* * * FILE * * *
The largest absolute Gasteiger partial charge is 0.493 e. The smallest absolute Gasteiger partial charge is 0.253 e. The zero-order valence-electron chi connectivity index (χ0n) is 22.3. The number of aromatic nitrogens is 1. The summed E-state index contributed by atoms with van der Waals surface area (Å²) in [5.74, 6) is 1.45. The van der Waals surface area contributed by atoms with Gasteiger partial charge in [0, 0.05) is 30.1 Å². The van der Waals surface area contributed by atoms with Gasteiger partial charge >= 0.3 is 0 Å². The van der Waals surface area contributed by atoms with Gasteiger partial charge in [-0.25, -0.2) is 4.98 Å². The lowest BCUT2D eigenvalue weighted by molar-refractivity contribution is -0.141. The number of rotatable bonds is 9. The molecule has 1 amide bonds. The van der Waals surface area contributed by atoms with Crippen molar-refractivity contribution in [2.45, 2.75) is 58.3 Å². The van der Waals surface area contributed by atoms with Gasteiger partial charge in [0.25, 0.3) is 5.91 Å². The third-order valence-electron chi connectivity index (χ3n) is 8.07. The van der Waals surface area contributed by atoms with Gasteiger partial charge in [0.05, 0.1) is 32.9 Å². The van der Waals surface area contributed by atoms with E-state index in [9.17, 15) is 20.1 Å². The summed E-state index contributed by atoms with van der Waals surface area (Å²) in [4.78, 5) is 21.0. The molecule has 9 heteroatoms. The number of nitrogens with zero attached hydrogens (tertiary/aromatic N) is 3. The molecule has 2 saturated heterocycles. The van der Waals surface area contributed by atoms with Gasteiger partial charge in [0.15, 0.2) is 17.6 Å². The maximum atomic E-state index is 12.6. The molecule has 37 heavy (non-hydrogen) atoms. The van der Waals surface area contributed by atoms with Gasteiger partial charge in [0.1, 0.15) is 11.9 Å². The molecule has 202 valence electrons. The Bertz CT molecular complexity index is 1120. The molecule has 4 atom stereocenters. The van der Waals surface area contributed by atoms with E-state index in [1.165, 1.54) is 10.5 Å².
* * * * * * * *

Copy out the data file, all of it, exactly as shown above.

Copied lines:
The largest absolute Gasteiger partial charge is 0.493 e. The smallest absolute Gasteiger partial charge is 0.253 e. The zero-order valence-electron chi connectivity index (χ0n) is 22.3. The number of aromatic nitrogens is 1. The summed E-state index contributed by atoms with van der Waals surface area (Å²) in [5.74, 6) is 1.45. The van der Waals surface area contributed by atoms with Gasteiger partial charge in [0, 0.05) is 30.1 Å². The van der Waals surface area contributed by atoms with Gasteiger partial charge >= 0.3 is 0 Å². The van der Waals surface area contributed by atoms with Gasteiger partial charge in [-0.25, -0.2) is 4.98 Å². The lowest BCUT2D eigenvalue weighted by molar-refractivity contribution is -0.141. The number of rotatable bonds is 9. The molecule has 1 amide bonds. The van der Waals surface area contributed by atoms with Crippen molar-refractivity contribution in [2.45, 2.75) is 58.3 Å². The van der Waals surface area contributed by atoms with Gasteiger partial charge in [0.25, 0.3) is 5.91 Å². The third-order valence-electron chi connectivity index (χ3n) is 8.07. The van der Waals surface area contributed by atoms with Gasteiger partial charge in [0.05, 0.1) is 32.9 Å². The van der Waals surface area contributed by atoms with E-state index in [9.17, 15) is 20.1 Å². The summed E-state index contributed by atoms with van der Waals surface area (Å²) in [4.78, 5) is 21.0. The molecule has 9 heteroatoms. The number of nitrogens with zero attached hydrogens (tertiary/aromatic N) is 3. The molecule has 2 saturated heterocycles. The van der Waals surface area contributed by atoms with Gasteiger partial charge in [0.15, 0.2) is 17.6 Å². The maximum atomic E-state index is 12.6. The molecule has 37 heavy (non-hydrogen) atoms. The van der Waals surface area contributed by atoms with Gasteiger partial charge in [0.1, 0.15) is 11.9 Å². The molecule has 202 valence electrons. The Bertz CT molecular complexity index is 1120. The molecule has 4 atom stereocenters. The van der Waals surface area contributed by atoms with E-state index in [1.165, 1.54) is 10.5 Å².